There’s only one thing I would change about this game. While the art is great and looks good… the theme doesn’t really come through. It doesn’t feel like a game about greek monsters or heroes, and it feels really pasted on. It’s a real shame, because this game was designed and released a few years back in Japan, with a theme of pirates with treasure instead of creature cards, and bombs instead of Charon cards. Now I feel that theme makes more sense in a game like this (maybe I’m just biased because I like pirates), but that would have made the game more enjoyable for me. Not that I don’t like the game… I love it. But a better theme would have made it even more accessible to learn and to play.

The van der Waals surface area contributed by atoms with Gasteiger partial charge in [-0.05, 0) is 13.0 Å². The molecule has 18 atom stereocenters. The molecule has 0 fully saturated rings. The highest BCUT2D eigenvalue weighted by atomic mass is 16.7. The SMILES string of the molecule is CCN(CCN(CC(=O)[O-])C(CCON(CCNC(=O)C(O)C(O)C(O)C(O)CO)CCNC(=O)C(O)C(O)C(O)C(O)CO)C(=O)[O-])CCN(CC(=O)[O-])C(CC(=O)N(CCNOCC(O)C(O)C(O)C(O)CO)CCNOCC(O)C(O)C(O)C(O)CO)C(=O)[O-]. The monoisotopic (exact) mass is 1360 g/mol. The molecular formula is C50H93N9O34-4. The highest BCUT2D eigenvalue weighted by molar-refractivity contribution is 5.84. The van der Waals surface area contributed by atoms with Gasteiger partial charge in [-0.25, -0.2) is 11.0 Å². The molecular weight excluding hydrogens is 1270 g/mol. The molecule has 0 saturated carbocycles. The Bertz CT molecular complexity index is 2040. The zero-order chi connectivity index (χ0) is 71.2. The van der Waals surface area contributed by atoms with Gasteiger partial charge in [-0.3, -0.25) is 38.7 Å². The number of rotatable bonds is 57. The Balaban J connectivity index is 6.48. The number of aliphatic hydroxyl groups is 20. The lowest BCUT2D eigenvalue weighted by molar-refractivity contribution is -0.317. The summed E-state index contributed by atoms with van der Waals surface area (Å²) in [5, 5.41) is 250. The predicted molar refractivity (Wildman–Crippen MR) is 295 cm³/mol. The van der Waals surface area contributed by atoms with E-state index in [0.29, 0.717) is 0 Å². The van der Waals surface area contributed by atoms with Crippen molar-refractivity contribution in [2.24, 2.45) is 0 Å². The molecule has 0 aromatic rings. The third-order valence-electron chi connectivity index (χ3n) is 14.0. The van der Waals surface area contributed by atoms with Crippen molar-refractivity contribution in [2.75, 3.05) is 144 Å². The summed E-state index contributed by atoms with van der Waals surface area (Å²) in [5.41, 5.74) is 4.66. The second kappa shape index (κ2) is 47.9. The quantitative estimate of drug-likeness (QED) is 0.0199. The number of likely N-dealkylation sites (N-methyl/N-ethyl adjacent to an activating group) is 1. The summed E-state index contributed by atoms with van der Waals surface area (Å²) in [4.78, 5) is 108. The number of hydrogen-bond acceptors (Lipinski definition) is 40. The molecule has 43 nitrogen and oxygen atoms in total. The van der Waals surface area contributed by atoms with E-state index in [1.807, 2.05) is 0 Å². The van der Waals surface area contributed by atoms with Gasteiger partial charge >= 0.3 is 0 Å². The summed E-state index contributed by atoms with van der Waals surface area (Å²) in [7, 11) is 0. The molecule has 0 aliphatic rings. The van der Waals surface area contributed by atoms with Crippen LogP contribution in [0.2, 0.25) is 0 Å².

Aside from that, this is a really great game thats easy to learn and play, with great art and solid mechanics. The theme may be out of place, but everything else isn’t. I’ve played it at all player counts, and while its better at higher counts its fun at 3 and 4 as well. If anyone asks to play it, I will almost always say yes. I can’t think of a better way to fill 10-20 minutes with a group of friends than by playing Nessos.
- Great bluffing mechanics.
- Quick playtime, and the downtime negates the player elimination
- Easy to teach and learn, and very portable.
- Great art on the cards, especially for fans of Greek mythology
- While the art is great, the theme doesn’t tie very well into the gameplay, and could have been better by just keeping the original theme or something tying in the gameplay a little better.
*Thank you to Iello for supplying a copy of Nessos for this review. You can find out more about them and their amazing games by clicking here *